A nice graphic of all the different use cases for ISE licenses is displayed below if you want to understand the licensing model a little more:
It's also important to know the business requirements first before learning more about the infrastructure because if you find out the business requirement is to posture all corporate assets but no BYOD assets, it's good to know that and keep that in mind as you're designing this since you won't have to worry about someone's phone or personal laptop.
As I stated above, it's hard to have an exact count of how many endpoints are on the network but this is sort of what I base my guesstimates on:
- Corporate users - I would say the majority of them will have 3 endpoints per person if you take into account a desktop, tablet or personal laptop, and phone. Depending on how many users are at work at a given time based on the largest shift, this will give me a generally good idea.
- Phones - IP Phones don't generally get disconnected from the network because someone is off shift but the enterprise is using CUCM or some other phone management server, you can get a pretty accurate count. Depending on the phone manufacturer, the phone might also have the ability to use 802.1x using the manufacturer certificate that's built in or another certificate that you load on there. This would be the difference between using a Base license vs a Plus license for each phone while still ensuring security (NO STATIC MAC LISTS!)
- Access Points - Most enterprises have a general count of these by looking at their wireless controller and it'll help you to be able to determine how many of these are in the environment. They should always be connected as well. It's usually pretty easy to profile these but depending on the manufacturer, the access points may also do 802.1x as well.
- Printers, IoT Devices, etc - This can be a little harder to figure out but there should be a general number that you can find out out there.
Depending on the size of the environment, you could also cheat a little by spinning up an ISE virtual machine and profile via SNMP and NMAP to get a general idea of how many endpoints are out there. It depends on the environment but it could be useful for collecting information even if it's on just one sample site.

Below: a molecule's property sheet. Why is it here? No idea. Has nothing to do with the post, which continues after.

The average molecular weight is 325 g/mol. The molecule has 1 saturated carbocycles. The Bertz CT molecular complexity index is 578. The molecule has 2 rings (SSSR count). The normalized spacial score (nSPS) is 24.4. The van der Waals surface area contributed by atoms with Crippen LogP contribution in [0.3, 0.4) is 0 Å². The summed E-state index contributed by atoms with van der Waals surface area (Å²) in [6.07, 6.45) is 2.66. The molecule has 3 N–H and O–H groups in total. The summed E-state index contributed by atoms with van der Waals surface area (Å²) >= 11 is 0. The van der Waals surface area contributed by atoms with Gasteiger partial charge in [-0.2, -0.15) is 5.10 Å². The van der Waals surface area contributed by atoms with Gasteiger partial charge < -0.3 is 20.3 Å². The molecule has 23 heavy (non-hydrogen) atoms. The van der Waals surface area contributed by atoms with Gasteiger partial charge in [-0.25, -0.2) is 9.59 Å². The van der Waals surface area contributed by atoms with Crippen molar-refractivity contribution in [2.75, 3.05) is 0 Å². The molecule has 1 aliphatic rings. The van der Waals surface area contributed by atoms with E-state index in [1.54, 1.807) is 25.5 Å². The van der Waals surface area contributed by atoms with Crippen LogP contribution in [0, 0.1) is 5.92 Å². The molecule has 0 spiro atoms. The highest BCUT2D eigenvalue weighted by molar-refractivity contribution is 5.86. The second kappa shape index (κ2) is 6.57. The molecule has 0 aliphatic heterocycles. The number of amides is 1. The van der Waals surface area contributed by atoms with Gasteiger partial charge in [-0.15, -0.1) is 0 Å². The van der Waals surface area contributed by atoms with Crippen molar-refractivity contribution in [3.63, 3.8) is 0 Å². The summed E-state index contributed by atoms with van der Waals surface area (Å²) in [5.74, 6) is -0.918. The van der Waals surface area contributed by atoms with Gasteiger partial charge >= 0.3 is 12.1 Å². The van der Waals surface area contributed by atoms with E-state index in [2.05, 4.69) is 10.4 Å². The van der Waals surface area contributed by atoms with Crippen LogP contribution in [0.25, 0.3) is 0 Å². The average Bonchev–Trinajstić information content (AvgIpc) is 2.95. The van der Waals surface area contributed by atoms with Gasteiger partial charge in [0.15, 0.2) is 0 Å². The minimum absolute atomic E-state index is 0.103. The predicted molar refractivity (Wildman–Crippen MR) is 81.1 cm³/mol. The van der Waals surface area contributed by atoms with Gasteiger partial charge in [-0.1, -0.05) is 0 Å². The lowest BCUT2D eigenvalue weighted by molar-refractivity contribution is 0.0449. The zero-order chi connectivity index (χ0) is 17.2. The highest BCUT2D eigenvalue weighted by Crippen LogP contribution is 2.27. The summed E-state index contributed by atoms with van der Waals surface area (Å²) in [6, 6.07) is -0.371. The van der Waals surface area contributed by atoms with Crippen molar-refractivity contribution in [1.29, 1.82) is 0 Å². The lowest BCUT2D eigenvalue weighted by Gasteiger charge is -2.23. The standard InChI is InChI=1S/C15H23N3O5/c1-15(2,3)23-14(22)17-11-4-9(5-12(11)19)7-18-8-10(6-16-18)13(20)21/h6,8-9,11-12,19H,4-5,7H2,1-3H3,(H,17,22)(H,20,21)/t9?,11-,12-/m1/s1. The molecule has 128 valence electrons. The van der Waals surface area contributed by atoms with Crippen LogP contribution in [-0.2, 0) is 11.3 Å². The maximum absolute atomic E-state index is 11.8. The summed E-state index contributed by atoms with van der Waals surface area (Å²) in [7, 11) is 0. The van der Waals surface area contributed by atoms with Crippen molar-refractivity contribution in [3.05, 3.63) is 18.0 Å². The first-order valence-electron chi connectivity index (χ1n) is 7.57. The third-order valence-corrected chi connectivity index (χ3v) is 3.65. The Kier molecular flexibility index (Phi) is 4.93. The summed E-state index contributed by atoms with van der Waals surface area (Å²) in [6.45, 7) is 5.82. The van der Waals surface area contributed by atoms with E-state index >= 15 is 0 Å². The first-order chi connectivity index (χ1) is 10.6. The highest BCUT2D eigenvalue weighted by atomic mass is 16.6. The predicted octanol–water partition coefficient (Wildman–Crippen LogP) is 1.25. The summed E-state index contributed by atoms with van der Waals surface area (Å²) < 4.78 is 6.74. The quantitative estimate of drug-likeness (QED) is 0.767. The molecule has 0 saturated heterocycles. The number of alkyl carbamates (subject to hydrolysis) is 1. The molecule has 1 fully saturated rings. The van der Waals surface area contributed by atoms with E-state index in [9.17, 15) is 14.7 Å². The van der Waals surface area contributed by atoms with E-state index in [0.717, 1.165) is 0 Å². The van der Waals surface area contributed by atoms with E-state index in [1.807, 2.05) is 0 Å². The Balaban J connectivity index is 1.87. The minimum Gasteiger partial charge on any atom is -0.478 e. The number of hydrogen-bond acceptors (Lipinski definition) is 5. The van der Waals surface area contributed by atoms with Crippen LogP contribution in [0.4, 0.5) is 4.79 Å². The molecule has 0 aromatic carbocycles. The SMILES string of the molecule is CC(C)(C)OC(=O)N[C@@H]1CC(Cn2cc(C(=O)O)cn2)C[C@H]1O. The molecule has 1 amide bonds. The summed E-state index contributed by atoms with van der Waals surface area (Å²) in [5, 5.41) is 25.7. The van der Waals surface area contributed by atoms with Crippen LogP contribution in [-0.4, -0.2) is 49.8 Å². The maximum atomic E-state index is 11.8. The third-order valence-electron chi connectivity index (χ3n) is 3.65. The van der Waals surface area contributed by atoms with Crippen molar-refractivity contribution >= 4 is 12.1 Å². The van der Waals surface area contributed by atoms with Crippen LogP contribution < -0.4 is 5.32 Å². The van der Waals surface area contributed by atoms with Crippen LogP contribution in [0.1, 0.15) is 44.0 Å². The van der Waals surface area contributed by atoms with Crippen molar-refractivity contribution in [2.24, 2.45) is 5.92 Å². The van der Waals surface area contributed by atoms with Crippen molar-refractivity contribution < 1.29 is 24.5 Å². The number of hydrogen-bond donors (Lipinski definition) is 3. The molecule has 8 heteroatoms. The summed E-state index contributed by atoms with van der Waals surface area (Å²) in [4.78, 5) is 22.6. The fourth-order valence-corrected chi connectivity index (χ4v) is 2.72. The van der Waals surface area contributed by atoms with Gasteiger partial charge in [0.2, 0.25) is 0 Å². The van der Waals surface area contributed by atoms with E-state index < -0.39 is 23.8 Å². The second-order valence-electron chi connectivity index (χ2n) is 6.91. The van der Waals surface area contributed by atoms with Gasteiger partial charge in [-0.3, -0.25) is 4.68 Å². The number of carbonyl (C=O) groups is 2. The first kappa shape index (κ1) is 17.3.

Another key thing to consider about the environment is whether or not it's an environment you want to deploy ISE as a virtual machine or appliance. Lots of people usually say VM really quickly but before you jump to that, I want you to think about this because it's very very very very very very very important:
- Do you trust whoever manages your virtual machines to never change the ISE VM or move resources away from it?
Once that ISE VM is deployed, if you change any of the resources on it, it will become unstable. Even if the RAM and CPU usage looks fine and you decide to only take 1GB of RAM away from it, DO NOT. It can cause very big problems that are often hard to diagnose. Even if you use the ISO to install ISE on top of a blank virtual machine, do not change it after it's installed. If you think someone might change them when you aren't looking, go with physical appliances.
Note: You can have a mixed environment as well with physical and virtual appliances. You aren't just limited to one form factor.
DEsigning your ise cube
When designing your ISE cube, think about the following questions and keep in mind the information you gathered from previous steps:
- How many concurrently connected endpoints are there at peak time? Make sure you take into account 20-30% growth in the future when it comes to the actual design (not necessarily licensing if you don't want to - more licenses can be added later).
- How geographically distributed is the deployment?
- Are you going to be migrating ACS over to ISE or using ISE for device administration? If so, how large is your deployment?
- What kind of high availability and redundancy would your company prefer?
When it comes to factoring in the concurrently connected endpoint, you should understand the ISE personas a little better since will help you with how to scale ISE. There are three main ISE personas you will have in every ISE deployment. They can live on the same appliance or distributed. How you deploy them will determine how you can scale ISE.
- PAN - This is where you perform all the administration for the deployment. It's highly recommended to have at least two of these in a deployment whether you are doing two ISE appliances with all the personas on it working as an Active/Standby pair or you have a fully distributed deployment. If one were to fail and you don't have a backup, you have no way to administer to your ISE Cube
- MnT - This is the log collector of the ISE deployment and stores all the log messages from your individual PAN and PSNs. The advanced monitoring and troubleshooting tools are built into it. It is also recommended to have at least two of these in your deployment operating as active/standby.
- PSN - These are the real workhorses of ISE. They will carry the configuration that is pushed from the PANs and answer all RADIUS requests sent from your network access devices. They also perform PassiveID, SXP, Device Admin (TACACS+) services, profiling, etc if those services are turned on. You can have up to 50 of these in an ISE deployment as of my writing this.